Random Thoughts

You're all either old enough or young enough to remember "Where's Waldo?"   It involved a lovable scamp with glasses who would get himself trapped in awfully complex situations and only keen eyes could rescue him.

We have our own lovable scamp, sans glasses, and his name is Garth Sundem.   If you haven't seen Garth be lovable, watch this clip from his show on the Science Channel.  I'll wait.  

Approximately $1500 worth of fried electronics has taught me a valuable lesson.
CNN is trying to look like they are impartial by simultaneously only having talking heads who stress how vital government health care is while then proclaiming it Obama's "Waterloo."

If you aren't familiar with military history, or only know the colloquial term, here is a brief summary:  Napoleon was a brilliant General during the disastrous French Revolution who made himself Emperor after a coup d'etat.  He battered around the continental powers, reinstituted slavery, implemented French modern civil law and tried to invent a new week.  Oh, and sold us Louisiana.
Tangential Science: it's not necessarily science, but it's still funny.

1. Pity poor Conde Nast.  Not only are they going to lose $200 million in 2009, meaning Graydon Carter of Vanity Fair may have to limit himself to one personal driver while he jets off to expensive dinners on his expense account, but now a blogger on the Internet has gone after Wired because, surprise, their coverage of science is not all that great.
Boy, I can't think of any possible way that the Reincarnation Bank may be trying to take advantage of you.  They are only frighteningly vague on exactly how you make a withdrawal after reincarnation.  And, what if you come back as a dog?

Oh yeah, you also have to give them ownership of your assets in your will. 

*Butt slap o' encouragement to Tyler Cowen.
Recently, the atheism debate has appeared to have been quite polarized both on the atheist/fundamentalist and New Atheist/accomodationist1 axes.  As with any public debate, the extreme views tend to dominate the discussion.  Over at Andrew Sullivan's blog, The Daily Dish, Patrick Appel has reprinted messages from several of their commenters representing the actual intellectual spectrum of atheism/agnosticism while representing discordant positions in a thought provoking manner.  I've included some snippets below.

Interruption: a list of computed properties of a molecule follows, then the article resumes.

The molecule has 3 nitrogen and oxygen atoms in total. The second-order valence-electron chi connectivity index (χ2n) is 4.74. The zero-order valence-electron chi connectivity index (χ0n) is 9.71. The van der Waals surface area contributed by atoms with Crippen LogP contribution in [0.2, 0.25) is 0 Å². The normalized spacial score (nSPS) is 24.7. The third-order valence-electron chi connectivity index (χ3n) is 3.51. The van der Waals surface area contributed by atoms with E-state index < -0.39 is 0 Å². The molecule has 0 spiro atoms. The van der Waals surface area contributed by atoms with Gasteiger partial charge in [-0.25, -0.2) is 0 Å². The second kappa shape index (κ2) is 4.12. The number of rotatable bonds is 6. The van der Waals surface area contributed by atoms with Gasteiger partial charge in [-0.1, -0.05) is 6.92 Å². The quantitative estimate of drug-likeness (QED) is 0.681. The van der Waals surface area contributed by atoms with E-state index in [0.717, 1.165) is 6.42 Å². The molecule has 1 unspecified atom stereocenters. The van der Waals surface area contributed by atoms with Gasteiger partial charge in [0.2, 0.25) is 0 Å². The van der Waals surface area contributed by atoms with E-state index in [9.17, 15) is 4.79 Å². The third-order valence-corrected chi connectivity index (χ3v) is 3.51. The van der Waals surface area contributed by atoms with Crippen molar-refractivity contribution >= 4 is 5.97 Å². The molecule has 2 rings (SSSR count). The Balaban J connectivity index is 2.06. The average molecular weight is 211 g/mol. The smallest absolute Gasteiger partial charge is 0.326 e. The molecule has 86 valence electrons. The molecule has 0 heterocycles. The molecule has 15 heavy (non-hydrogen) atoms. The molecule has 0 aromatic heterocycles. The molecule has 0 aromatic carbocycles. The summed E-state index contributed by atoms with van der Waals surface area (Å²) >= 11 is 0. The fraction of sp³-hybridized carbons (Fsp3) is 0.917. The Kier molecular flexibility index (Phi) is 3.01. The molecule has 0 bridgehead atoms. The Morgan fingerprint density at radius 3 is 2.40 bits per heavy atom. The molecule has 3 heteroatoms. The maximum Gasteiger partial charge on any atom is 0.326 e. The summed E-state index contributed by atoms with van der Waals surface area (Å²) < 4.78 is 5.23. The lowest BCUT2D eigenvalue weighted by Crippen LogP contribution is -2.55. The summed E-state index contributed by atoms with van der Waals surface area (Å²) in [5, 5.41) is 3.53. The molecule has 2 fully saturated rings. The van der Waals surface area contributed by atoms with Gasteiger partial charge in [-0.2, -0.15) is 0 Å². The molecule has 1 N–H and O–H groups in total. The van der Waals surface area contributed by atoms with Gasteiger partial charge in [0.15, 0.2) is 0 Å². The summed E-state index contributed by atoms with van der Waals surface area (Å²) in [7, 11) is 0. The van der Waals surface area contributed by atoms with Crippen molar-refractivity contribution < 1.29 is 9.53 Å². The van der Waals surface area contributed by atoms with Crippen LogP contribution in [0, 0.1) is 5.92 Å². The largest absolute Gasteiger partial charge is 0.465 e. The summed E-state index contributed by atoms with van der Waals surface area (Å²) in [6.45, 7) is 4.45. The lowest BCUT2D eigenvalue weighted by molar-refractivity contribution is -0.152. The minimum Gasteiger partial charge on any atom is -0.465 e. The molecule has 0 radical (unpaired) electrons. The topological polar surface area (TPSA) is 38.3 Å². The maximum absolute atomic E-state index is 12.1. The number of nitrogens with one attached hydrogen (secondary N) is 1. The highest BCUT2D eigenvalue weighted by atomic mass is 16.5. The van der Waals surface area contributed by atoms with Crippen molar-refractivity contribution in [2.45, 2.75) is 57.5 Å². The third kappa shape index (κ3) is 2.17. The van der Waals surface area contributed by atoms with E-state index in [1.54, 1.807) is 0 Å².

When I assert that there is no just reason for gay people not to be
If you're inclined to follow print media, and live in the Sacramento area, and came down on the side of Sacramento Magazine in the great SacMag/SacTown (1) War, you might be interested to know they did a profile of us in their July issue.

There's no online version, which would seem to be a strategic error.    Local company+1 million readers = bonus traffic.   
Let’s examine the demand side of the equation a bit more and explore the impact that credit has on an economy.

There is no question that credit can provide a smoother flow of money through an economy to ensure that periodic starts and stops aren’t affected by variations in the cash flow. This is particularly important to ensure smooth operation in many companies as well as for individuals.

Equally there is no question regarding the usefulness of credit for large capital expenditures that would otherwise be impossible to obtain, typically housing, cars, etc.
Or at least, they should, according to WSJ's Melinda Beck.

There are more than 5,200 scientific journals, Beck says in Health Blog, so do we need more? Well, two more couldn't hurt.

"I think there should be two more scholarly periodicals: I’d call them Duh!, for findings that never seemed to be in doubt in the first place, and Huh?, for those whose usefulness remains obscure, at least to lay readers."

Examples of possible articles for Duh!'s first issue:
Toddlers become irritable when prevented from napping.
Cats make humans do what they want by purring.
Prior to today, I'm not sure that I had a favorite website.  But, that era of my life is over.  Enter 2Dgoggles.com and The Thrilling Adventures of Lovelace and Babbage by Sydney Padua.  The premise?  Irrascible inventor Charles Babbage actually gets his difference engine to work with the help of Ada Lovelace, who does not die at 36.  Having conquered science, they have adventures.    Oh yeah, the drawing is perfect for the subject.  And read the notes.  If you don't like it, don't bother talking to me anymore.  Seriously.  My father and I once made a pilgrimage to the London Science Museum just to see the versions of Babbage's difference engine and analytical